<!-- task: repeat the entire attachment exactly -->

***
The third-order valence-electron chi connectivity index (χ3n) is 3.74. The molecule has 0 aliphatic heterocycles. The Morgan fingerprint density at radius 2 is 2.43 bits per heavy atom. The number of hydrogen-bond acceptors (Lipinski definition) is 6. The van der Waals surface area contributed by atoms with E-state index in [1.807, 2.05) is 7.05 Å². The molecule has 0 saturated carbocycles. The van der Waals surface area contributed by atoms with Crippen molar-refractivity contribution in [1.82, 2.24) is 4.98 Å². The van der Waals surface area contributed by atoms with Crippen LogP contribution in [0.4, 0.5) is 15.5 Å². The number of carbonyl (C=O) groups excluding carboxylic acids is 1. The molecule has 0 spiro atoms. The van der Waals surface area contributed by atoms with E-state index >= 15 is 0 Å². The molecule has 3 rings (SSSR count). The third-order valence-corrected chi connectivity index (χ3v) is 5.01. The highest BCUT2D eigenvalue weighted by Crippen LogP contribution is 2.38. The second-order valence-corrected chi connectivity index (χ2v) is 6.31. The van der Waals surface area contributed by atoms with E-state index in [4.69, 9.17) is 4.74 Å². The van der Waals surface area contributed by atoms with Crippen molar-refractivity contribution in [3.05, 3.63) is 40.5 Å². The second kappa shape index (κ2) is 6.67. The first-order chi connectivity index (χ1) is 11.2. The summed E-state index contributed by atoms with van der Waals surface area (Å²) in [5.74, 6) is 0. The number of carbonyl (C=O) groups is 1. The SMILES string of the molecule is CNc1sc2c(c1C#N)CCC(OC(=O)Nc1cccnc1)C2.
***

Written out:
The third-order valence-electron chi connectivity index (χ3n) is 3.74. The molecule has 0 aliphatic heterocycles. The Morgan fingerprint density at radius 2 is 2.43 bits per heavy atom. The number of hydrogen-bond acceptors (Lipinski definition) is 6. The van der Waals surface area contributed by atoms with E-state index in [1.807, 2.05) is 7.05 Å². The molecule has 0 saturated carbocycles. The van der Waals surface area contributed by atoms with Crippen molar-refractivity contribution in [1.82, 2.24) is 4.98 Å². The van der Waals surface area contributed by atoms with Crippen LogP contribution in [0.4, 0.5) is 15.5 Å². The number of carbonyl (C=O) groups excluding carboxylic acids is 1. The molecule has 0 spiro atoms. The van der Waals surface area contributed by atoms with E-state index >= 15 is 0 Å². The molecule has 3 rings (SSSR count). The third-order valence-corrected chi connectivity index (χ3v) is 5.01. The highest BCUT2D eigenvalue weighted by Crippen LogP contribution is 2.38. The second-order valence-corrected chi connectivity index (χ2v) is 6.31. The van der Waals surface area contributed by atoms with E-state index in [4.69, 9.17) is 4.74 Å². The van der Waals surface area contributed by atoms with Crippen molar-refractivity contribution in [3.05, 3.63) is 40.5 Å². The second kappa shape index (κ2) is 6.67. The first-order chi connectivity index (χ1) is 11.2. The summed E-state index contributed by atoms with van der Waals surface area (Å²) in [5.74, 6) is 0. The number of carbonyl (C=O) groups is 1. The SMILES string of the molecule is CNc1sc2c(c1C#N)CCC(OC(=O)Nc1cccnc1)C2.